April 2018 Amherst Bulletin Column: The House Budget Process

April 2018 Column: The House Budget Process

            This week was Budget Week in the House. The Massachusetts House may not operate on a regularized process for passing bills, but the budget process does operate with a defined procedure. Our legislative session runs continuously for a year and a half, but the budget is passed anew every year.

The process starts with the Governor’s proposed budget each January. In February and March, the House Ways and Means committee chair holds individual meetings with every Rep, and with advocacy groups and institutions. The committee releases its proposed budget in early April, and immediately Reps have two days to file amendments.

            This year there were 1,400 budget amendments introduced by Reps. Some Reps ask for cosponsors ahead of time, but we can also cosponsor each other’s amendments electronically after they are introduced – your name goes in a different place on the page but there is no other difference. Aside from regular priorities (such as UMass, Craig’s Doors, and PTVA funding), most amendments I cosponsor are requested by constituents.

            The week after amendment introduction is “off” for school vacation. The following week is Budget Week. We convene late Monday morning and work until late evening for two to four days until all amendments are dealt with. The Ways and Means committee categorizes every budget amendment into one of about ten categories – education and local aid, agriculture and environment, etc.

First all revenue amendments are adopted or rejected individually – usually on voice votes where Reps don’t really vote but where the presiding member announces that “the ayes have it” or “the no’s have it” which stands as the result unless someone challenges it or asks for a roll call. Amendment outcomes are negotiated between leadership and the sponsor of each amendment, and then votes are called intermittently as a decision is made on each one.

            For all non-revenue amendments, one consolidated amendment will be created for each category. To decide what makes it into each consolidated amendment, the Ways and Means chair and staff hold a meeting for each of the topic areas in a room next to the House chamber. Reps interested in that topic come give a ten-second pitch (sometimes as short as “same” to whatever the previous person said) indicating what amendments they are asking to be included. This defined process for Rep input does impact which amendments get incorporated into the consolidated amendment. If more Reps advocate in these meetings for a certain item, it will likely receive slightly higher funding.

            After consolidated amendments are written and made available to Reps, we get at least half an hour to review them. If a Rep’s amendment was not funded in the consolidated amendment, they can ask to “remove” it from the consolidated amendment and have it debated separately. It will always fail in that case, because the Ways and Means team already made their decision on that item, but some Reps choose to separate out their amendments in order to make a point about them individually. Sometimes Reps speak in favor of their amendment and then withdraw it, to get some attention to an issue but not force a failed vote.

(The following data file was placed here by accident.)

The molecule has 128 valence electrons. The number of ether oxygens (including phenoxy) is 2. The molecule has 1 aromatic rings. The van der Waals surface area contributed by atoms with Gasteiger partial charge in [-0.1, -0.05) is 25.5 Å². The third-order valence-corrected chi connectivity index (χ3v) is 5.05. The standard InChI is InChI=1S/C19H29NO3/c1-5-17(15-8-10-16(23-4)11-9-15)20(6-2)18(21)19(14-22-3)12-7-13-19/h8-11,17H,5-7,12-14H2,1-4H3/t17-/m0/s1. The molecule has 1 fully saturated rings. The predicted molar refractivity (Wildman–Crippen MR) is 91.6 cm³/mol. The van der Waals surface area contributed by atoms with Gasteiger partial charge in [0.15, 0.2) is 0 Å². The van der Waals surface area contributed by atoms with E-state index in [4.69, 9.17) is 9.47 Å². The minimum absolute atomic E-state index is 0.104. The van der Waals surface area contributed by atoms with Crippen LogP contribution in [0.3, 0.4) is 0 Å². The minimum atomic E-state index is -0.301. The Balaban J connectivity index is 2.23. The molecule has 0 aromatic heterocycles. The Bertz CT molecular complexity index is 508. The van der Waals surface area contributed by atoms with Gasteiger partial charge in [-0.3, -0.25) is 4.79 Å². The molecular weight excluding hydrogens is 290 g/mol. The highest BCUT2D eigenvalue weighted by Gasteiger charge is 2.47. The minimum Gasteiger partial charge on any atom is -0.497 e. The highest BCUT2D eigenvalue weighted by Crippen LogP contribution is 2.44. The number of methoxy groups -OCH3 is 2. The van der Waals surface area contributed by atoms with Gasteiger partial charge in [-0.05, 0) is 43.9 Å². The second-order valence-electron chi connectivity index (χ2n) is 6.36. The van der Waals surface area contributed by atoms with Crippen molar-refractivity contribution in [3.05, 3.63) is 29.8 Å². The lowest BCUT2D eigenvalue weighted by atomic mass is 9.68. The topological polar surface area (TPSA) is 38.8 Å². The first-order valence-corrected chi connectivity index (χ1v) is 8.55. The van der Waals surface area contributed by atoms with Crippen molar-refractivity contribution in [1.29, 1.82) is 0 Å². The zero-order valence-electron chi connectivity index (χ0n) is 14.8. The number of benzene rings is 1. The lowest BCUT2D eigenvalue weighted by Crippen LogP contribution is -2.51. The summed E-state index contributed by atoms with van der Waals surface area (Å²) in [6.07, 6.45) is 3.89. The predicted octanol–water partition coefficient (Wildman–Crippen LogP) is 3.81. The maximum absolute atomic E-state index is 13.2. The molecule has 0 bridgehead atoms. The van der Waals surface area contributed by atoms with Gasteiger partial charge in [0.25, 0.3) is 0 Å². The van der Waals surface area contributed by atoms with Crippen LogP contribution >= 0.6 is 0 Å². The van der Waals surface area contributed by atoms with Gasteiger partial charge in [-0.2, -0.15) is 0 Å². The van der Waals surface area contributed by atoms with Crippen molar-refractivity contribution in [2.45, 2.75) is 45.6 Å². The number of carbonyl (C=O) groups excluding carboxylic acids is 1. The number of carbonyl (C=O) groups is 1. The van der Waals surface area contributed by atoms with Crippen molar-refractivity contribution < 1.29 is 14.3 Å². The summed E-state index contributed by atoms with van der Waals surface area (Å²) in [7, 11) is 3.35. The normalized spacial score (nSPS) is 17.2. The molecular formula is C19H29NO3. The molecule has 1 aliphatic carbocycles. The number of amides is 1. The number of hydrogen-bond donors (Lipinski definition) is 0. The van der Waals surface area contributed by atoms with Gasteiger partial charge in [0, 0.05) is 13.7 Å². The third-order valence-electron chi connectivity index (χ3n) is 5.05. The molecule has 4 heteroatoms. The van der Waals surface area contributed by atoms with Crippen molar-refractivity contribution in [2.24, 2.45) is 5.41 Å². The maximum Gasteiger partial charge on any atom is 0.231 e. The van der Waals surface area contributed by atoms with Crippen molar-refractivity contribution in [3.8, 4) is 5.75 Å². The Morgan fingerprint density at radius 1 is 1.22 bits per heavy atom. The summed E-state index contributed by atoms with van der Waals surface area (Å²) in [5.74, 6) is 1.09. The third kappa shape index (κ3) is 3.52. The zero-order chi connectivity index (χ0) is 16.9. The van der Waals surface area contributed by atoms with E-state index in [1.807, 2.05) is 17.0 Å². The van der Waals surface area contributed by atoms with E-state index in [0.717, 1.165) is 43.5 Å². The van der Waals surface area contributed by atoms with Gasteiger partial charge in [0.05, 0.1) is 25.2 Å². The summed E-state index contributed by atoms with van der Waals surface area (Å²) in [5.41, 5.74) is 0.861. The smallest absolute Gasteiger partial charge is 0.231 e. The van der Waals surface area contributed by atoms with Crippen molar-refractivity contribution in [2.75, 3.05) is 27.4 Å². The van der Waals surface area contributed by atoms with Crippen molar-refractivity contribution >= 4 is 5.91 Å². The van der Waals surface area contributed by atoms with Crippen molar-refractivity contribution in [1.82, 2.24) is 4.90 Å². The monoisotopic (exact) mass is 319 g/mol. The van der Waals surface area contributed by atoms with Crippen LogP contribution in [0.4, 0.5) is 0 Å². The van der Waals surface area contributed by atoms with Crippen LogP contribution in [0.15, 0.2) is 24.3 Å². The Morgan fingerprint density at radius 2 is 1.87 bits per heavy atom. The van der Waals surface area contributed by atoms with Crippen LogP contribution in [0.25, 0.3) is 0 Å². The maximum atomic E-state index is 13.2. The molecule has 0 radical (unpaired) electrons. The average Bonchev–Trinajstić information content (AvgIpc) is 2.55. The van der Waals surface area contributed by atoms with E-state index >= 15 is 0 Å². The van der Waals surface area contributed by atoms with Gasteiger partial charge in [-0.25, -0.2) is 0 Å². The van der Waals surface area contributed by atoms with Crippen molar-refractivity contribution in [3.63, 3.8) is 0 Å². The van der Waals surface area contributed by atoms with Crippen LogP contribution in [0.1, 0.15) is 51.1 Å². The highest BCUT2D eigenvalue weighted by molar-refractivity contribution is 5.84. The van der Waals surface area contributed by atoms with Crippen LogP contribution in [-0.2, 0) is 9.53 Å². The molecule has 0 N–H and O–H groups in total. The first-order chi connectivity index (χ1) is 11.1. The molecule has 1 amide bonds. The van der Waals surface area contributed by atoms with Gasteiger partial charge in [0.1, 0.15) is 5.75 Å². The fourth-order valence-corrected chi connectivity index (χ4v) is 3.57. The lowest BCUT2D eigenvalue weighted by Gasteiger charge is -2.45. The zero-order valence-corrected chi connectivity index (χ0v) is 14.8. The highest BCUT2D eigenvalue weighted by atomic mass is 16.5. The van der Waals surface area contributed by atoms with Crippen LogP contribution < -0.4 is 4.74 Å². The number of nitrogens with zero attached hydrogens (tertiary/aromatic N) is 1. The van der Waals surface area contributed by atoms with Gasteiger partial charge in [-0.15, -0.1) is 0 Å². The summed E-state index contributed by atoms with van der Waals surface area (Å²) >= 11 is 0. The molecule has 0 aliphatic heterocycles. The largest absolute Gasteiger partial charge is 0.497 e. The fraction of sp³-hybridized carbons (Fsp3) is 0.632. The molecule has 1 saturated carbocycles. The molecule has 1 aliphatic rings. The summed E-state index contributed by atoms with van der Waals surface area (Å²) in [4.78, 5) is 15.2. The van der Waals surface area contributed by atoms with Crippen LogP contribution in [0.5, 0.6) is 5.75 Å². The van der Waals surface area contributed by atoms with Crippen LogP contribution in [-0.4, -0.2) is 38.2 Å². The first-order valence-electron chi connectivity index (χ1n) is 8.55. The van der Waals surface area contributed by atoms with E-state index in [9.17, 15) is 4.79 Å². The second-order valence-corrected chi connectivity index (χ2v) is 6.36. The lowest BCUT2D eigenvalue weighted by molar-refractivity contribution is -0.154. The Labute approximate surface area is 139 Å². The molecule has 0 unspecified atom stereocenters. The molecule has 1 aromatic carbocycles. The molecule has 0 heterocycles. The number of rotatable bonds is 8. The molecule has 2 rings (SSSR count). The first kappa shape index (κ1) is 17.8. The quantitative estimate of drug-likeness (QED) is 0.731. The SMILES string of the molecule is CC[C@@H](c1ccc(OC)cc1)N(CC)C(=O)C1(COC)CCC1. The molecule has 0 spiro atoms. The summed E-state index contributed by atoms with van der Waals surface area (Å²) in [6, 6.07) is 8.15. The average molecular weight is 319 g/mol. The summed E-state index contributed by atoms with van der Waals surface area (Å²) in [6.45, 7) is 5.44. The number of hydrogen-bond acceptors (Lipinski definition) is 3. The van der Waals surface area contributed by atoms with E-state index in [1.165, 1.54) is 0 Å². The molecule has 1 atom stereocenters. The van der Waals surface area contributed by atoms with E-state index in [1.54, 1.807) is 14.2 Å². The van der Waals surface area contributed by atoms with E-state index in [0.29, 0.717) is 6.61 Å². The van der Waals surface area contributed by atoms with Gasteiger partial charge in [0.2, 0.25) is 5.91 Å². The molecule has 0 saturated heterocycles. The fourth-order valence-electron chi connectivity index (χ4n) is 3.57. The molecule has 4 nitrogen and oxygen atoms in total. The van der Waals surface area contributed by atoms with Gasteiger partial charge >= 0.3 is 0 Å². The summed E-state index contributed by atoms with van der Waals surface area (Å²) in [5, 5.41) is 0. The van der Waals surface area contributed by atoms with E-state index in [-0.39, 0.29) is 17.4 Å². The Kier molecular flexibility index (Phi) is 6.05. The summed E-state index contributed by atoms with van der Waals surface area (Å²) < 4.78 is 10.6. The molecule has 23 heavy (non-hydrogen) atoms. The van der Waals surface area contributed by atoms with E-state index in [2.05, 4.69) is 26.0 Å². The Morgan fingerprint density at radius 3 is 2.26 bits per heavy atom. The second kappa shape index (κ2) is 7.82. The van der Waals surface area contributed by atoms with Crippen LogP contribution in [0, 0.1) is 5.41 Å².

Each consolidated amendment is approved with a roll call vote. After all have been approved, we pass the final House budget. The Senate undertakes a similar process and passes its version of the budget in late May. A conference committee – three Reps and three Senators – is appointed to negotiate the differences and we pass the compromise version at the end of June. Even then, the Governor is allowed to veto or reduce any individual line item. The legislature usually overrides most or all of the Governor’s vetoes at some point in the following months; the deadline for veto overrides isn’t until the end of the calendar year.

            As an advocate, you have several defined points to influence this process. You can advocate with your own legislators to introduce or cosponsor certain amendments. You can also ask them to advocate for certain amendments in those meetings with the Ways and Means chair, either during their individual meeting (though we’re supposed to keep it to three priorities, so we have to say no to most requests for that meeting) or the group meetings during budget week. Organizations and institutions can also reach out to the Ways and Means committee directly. Finally, we can all advocate with the conference committee members to preserve or strengthen our favored items, and we can advocate to override any vetoes the Governor makes.

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Photo and book images by Violet Kitchen, Picturing Policy posts by Violet Kitchen and Kaley Davis.


Contact: Solomon@SolomonGR.com